10. I could not agree with Fr. Anthony more.. regardless of all of the other problems with the process and final product of the new missal… ecumenically, this is disaster of gigantic proportions. All of these other Christian traditions basically merged with us with the texts, and we have left them in the dust – and regardless of our words or intentions, the result of this basically says to them all that we do not care. With this, the giant leaps forward that the council brought to birth have taken one of its biggest stabs… it is very sad, indeed.

  11. It seems to me that Benedict XVI–not for nothing already referred to by many as “The Pope of Christian Unity”–has done more in 5 years than seen in a long time for true ecumenism, that is, to bring separated brethren back into communion, e.g., his Anglican initiative and a new opening to the East with exciting prospects (including the Russian Orthodox), not to speak of the many Catholics (and youth turned off by a 1970s ethos) who may be brought back to regular Catholic practice by a more reverent and sacral liturgy, of which a more authentic English translation in use throughout the world is one part, with surely more to come.

    Undoubtedly this new translation is far from perfect, and many will find individual prayers and collects that could be translated more aptly. However, objections regard linguistic niceties ring at least a bit hollow on the part of folks who over the decades have not seemed as loud with similar objections to a translation that arguably was grossly deficient at almost every level and in almost every part.

    1. CHE,

      I don’t see it this way. Many Protestants don’t either.

      See this letter from a Lutheran which we ran ealier:

      When Presbyterian liturgist and ecumenist Horace Allen heard of Liturgiam Authenticam, he slumped in his chair and wept.

      The goal of ecumenism is that large bodies, such as Anglicanism as a whole and Catholicism as a whole, move closer toward union. The Pope’s Anglican initiative is essentially a snub to the larger Anglican church (he didn’t even inform them of his plans until 2 weeks before he issued AC) and an old-fashioned plea for a few Anglicans to Come Home to Rome. I will welcome them warmly, of course. But this isn’t ecumenism, it’s triumphalistic proselytism.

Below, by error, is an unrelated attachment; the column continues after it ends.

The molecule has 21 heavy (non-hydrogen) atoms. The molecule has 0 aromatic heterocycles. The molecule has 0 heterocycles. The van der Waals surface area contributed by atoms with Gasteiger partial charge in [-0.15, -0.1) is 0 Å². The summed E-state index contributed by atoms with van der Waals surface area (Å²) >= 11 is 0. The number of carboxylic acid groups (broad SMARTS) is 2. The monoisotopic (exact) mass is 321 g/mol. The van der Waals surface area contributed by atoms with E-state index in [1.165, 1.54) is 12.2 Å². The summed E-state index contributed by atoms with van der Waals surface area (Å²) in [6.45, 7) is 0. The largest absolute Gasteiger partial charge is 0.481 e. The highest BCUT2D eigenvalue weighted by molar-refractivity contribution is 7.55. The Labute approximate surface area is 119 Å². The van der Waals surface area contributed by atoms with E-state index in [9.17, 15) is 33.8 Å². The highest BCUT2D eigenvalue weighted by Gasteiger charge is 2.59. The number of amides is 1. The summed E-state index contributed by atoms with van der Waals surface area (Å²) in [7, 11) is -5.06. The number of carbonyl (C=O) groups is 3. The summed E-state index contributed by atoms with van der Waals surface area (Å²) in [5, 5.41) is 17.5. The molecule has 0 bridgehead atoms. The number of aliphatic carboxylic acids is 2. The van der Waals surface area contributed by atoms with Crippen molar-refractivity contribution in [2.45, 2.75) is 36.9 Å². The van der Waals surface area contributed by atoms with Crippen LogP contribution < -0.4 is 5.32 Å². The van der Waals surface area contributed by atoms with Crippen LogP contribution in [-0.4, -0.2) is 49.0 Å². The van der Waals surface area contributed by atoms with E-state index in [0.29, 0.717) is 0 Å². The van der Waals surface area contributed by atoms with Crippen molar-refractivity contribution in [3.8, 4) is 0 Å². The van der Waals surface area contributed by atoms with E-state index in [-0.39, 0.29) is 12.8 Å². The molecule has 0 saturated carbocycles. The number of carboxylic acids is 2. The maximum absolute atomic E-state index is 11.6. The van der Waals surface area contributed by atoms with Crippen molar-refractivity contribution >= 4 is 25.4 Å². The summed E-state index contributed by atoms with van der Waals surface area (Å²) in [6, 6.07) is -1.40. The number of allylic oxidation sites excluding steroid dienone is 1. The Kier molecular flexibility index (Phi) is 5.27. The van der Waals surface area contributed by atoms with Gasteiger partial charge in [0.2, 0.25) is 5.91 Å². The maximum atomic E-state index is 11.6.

Contra your last paragraph, here’s one way the current translation isn’t at all deficient: it gives Catholics texts held in common with Protestants.


      1. The pope’s Anglican initiative went straight to the people. It is a pastoral initiative that avoided the obstructionism present in the governing body of the referenced denomination.

        Catholics addressing their translation concerns for their own usage is an internal matter, the pope’s initiative is far less troubling than a decision to ordain women or sanction homosexual clerics.

        The Book of Worship of the Catholic Anglican usage certainly has texts in common with non-Catholic Anglicans.

      2. Tom, I think you’re confirming my point: the Pope has snubbed the governing body of Anglicanism.

        To say that our Catholic translation is an “internal matter” is to say that we don’t have, nor do we wish to have, a connection to Protestants in our worship. Never was it thought in our adoption of the common ICET texts for the current sacramentary/missal that the translation we Catholics use is an “internal matter.”

        So I think we’re in agreement that the Roman Catholic Church is now pulling back from its previous ecumenical commitments. The different is that you seem to think this is a good thing.


      3. AC only appears to be triumphant proselytism, because it’s not what it appears to be: it’s a cynical smokescreen.

        And it’s the simplest thing ever.